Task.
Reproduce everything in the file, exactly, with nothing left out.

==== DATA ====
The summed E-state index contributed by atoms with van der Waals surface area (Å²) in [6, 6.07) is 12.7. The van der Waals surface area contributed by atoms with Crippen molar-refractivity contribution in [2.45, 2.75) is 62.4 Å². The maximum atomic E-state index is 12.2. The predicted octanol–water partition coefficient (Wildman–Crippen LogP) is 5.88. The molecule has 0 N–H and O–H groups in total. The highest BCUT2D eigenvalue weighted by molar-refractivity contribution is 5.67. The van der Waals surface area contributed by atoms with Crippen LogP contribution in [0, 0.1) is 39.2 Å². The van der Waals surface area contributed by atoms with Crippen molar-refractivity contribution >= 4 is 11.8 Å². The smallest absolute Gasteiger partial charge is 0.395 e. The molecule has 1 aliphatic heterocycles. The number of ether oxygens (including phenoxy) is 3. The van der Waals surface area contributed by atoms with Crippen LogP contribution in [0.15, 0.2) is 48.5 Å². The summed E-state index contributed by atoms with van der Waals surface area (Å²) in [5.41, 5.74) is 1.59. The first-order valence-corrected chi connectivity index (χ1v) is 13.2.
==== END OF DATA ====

The summed E-state index contributed by atoms with van der Waals surface area (Å²) in [6, 6.07) is 12.7. The van der Waals surface area contributed by atoms with Crippen molar-refractivity contribution in [2.45, 2.75) is 62.4 Å². The maximum atomic E-state index is 12.2. The predicted octanol–water partition coefficient (Wildman–Crippen LogP) is 5.88. The molecule has 0 N–H and O–H groups in total. The highest BCUT2D eigenvalue weighted by molar-refractivity contribution is 5.67. The van der Waals surface area contributed by atoms with Crippen LogP contribution in [0, 0.1) is 39.2 Å². The van der Waals surface area contributed by atoms with Crippen molar-refractivity contribution >= 4 is 11.8 Å². The smallest absolute Gasteiger partial charge is 0.395 e. The molecule has 1 aliphatic heterocycles. The number of ether oxygens (including phenoxy) is 3. The van der Waals surface area contributed by atoms with Crippen LogP contribution in [0.15, 0.2) is 48.5 Å². The summed E-state index contributed by atoms with van der Waals surface area (Å²) in [5.41, 5.74) is 1.59. The first-order valence-corrected chi connectivity index (χ1v) is 13.2.